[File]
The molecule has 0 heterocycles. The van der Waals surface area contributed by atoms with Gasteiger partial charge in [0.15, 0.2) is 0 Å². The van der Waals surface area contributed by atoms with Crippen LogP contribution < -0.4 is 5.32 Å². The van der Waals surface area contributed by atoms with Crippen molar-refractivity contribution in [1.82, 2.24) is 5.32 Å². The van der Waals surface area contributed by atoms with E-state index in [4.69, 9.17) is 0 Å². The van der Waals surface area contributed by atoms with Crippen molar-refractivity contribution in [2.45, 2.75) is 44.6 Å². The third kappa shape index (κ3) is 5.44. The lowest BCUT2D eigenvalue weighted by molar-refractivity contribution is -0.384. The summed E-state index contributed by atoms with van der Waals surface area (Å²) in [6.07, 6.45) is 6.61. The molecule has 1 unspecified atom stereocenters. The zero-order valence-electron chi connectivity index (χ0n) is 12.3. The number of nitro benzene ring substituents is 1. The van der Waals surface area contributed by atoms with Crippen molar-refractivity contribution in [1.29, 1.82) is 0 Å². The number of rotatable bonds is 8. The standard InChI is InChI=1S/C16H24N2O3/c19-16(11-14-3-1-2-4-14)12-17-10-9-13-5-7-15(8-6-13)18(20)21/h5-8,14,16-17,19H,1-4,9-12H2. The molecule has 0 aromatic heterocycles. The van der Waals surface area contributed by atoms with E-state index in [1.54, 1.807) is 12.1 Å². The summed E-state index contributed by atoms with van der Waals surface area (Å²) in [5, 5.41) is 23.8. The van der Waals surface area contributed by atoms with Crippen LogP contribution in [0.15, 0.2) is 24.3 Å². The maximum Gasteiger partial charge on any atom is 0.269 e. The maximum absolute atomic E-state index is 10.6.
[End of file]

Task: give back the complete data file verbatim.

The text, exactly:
The molecule has 0 heterocycles. The van der Waals surface area contributed by atoms with Gasteiger partial charge in [0.15, 0.2) is 0 Å². The van der Waals surface area contributed by atoms with Crippen LogP contribution < -0.4 is 5.32 Å². The van der Waals surface area contributed by atoms with Crippen molar-refractivity contribution in [1.82, 2.24) is 5.32 Å². The van der Waals surface area contributed by atoms with E-state index in [4.69, 9.17) is 0 Å². The van der Waals surface area contributed by atoms with Crippen molar-refractivity contribution in [2.45, 2.75) is 44.6 Å². The third kappa shape index (κ3) is 5.44. The lowest BCUT2D eigenvalue weighted by molar-refractivity contribution is -0.384. The summed E-state index contributed by atoms with van der Waals surface area (Å²) in [6.07, 6.45) is 6.61. The molecule has 1 unspecified atom stereocenters. The zero-order valence-electron chi connectivity index (χ0n) is 12.3. The number of nitro benzene ring substituents is 1. The van der Waals surface area contributed by atoms with Crippen molar-refractivity contribution in [1.29, 1.82) is 0 Å². The number of rotatable bonds is 8. The standard InChI is InChI=1S/C16H24N2O3/c19-16(11-14-3-1-2-4-14)12-17-10-9-13-5-7-15(8-6-13)18(20)21/h5-8,14,16-17,19H,1-4,9-12H2. The molecule has 0 aromatic heterocycles. The van der Waals surface area contributed by atoms with E-state index in [1.54, 1.807) is 12.1 Å². The summed E-state index contributed by atoms with van der Waals surface area (Å²) in [5, 5.41) is 23.8. The van der Waals surface area contributed by atoms with Crippen LogP contribution in [0.15, 0.2) is 24.3 Å². The maximum Gasteiger partial charge on any atom is 0.269 e. The maximum absolute atomic E-state index is 10.6.